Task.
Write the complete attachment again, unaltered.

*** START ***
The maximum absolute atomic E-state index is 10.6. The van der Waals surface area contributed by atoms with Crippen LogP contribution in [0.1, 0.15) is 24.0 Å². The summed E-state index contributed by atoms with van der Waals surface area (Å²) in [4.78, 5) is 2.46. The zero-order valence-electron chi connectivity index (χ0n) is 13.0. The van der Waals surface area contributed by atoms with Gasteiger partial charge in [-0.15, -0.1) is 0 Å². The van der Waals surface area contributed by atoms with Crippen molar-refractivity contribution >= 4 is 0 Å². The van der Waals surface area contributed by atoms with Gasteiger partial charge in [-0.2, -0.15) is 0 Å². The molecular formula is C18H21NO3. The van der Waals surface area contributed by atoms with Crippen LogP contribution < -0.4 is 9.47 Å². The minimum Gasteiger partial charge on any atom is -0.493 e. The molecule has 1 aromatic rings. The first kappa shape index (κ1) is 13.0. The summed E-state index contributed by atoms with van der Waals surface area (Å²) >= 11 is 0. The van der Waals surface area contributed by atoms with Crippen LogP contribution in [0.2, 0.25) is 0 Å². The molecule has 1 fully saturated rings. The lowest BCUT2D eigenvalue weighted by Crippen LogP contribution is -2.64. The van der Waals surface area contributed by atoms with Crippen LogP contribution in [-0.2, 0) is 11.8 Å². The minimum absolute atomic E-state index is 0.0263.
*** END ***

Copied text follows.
The maximum absolute atomic E-state index is 10.6. The van der Waals surface area contributed by atoms with Crippen LogP contribution in [0.1, 0.15) is 24.0 Å². The summed E-state index contributed by atoms with van der Waals surface area (Å²) in [4.78, 5) is 2.46. The zero-order valence-electron chi connectivity index (χ0n) is 13.0. The van der Waals surface area contributed by atoms with Gasteiger partial charge in [-0.15, -0.1) is 0 Å². The van der Waals surface area contributed by atoms with Crippen molar-refractivity contribution >= 4 is 0 Å². The van der Waals surface area contributed by atoms with Gasteiger partial charge in [-0.2, -0.15) is 0 Å². The molecular formula is C18H21NO3. The van der Waals surface area contributed by atoms with Crippen LogP contribution < -0.4 is 9.47 Å². The minimum Gasteiger partial charge on any atom is -0.493 e. The molecule has 1 aromatic rings. The first kappa shape index (κ1) is 13.0. The summed E-state index contributed by atoms with van der Waals surface area (Å²) >= 11 is 0. The van der Waals surface area contributed by atoms with Crippen LogP contribution in [0.2, 0.25) is 0 Å². The molecule has 1 fully saturated rings. The lowest BCUT2D eigenvalue weighted by Crippen LogP contribution is -2.64. The van der Waals surface area contributed by atoms with Crippen LogP contribution in [-0.2, 0) is 11.8 Å². The minimum absolute atomic E-state index is 0.0263.